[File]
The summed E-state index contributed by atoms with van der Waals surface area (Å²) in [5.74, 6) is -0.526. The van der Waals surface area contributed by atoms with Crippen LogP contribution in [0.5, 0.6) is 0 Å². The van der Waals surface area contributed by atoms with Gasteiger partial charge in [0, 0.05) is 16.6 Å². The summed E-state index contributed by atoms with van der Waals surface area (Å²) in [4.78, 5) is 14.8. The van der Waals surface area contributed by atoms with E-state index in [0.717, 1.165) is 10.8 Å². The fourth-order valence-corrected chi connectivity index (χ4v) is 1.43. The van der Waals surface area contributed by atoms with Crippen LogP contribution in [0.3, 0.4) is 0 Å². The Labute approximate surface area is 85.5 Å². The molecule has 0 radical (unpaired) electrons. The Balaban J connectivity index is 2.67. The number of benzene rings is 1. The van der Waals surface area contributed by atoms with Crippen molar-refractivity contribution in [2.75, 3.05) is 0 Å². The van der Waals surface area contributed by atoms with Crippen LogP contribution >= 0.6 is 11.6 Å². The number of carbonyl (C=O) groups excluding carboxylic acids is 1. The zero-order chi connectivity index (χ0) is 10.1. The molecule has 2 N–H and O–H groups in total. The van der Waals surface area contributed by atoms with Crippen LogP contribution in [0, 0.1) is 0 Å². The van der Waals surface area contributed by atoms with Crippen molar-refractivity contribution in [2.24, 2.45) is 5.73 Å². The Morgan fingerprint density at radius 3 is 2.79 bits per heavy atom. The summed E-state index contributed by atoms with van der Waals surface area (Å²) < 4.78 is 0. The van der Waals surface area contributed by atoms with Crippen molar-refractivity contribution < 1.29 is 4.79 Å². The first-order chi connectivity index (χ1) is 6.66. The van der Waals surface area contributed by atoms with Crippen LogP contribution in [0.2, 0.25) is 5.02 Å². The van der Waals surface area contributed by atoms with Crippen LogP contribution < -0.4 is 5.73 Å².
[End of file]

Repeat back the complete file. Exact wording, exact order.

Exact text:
The summed E-state index contributed by atoms with van der Waals surface area (Å²) in [5.74, 6) is -0.526. The van der Waals surface area contributed by atoms with Crippen LogP contribution in [0.5, 0.6) is 0 Å². The van der Waals surface area contributed by atoms with Gasteiger partial charge in [0, 0.05) is 16.6 Å². The summed E-state index contributed by atoms with van der Waals surface area (Å²) in [4.78, 5) is 14.8. The van der Waals surface area contributed by atoms with E-state index in [0.717, 1.165) is 10.8 Å². The fourth-order valence-corrected chi connectivity index (χ4v) is 1.43. The van der Waals surface area contributed by atoms with Crippen LogP contribution in [0.3, 0.4) is 0 Å². The Labute approximate surface area is 85.5 Å². The molecule has 0 radical (unpaired) electrons. The Balaban J connectivity index is 2.67. The number of benzene rings is 1. The van der Waals surface area contributed by atoms with Crippen molar-refractivity contribution in [2.75, 3.05) is 0 Å². The van der Waals surface area contributed by atoms with Crippen LogP contribution >= 0.6 is 11.6 Å². The number of carbonyl (C=O) groups excluding carboxylic acids is 1. The zero-order chi connectivity index (χ0) is 10.1. The molecule has 2 N–H and O–H groups in total. The van der Waals surface area contributed by atoms with Crippen LogP contribution in [0, 0.1) is 0 Å². The van der Waals surface area contributed by atoms with Crippen molar-refractivity contribution in [2.24, 2.45) is 5.73 Å². The Morgan fingerprint density at radius 3 is 2.79 bits per heavy atom. The summed E-state index contributed by atoms with van der Waals surface area (Å²) < 4.78 is 0. The van der Waals surface area contributed by atoms with Crippen molar-refractivity contribution < 1.29 is 4.79 Å². The first-order chi connectivity index (χ1) is 6.66. The van der Waals surface area contributed by atoms with Crippen LogP contribution in [0.2, 0.25) is 5.02 Å². The van der Waals surface area contributed by atoms with Crippen LogP contribution < -0.4 is 5.73 Å².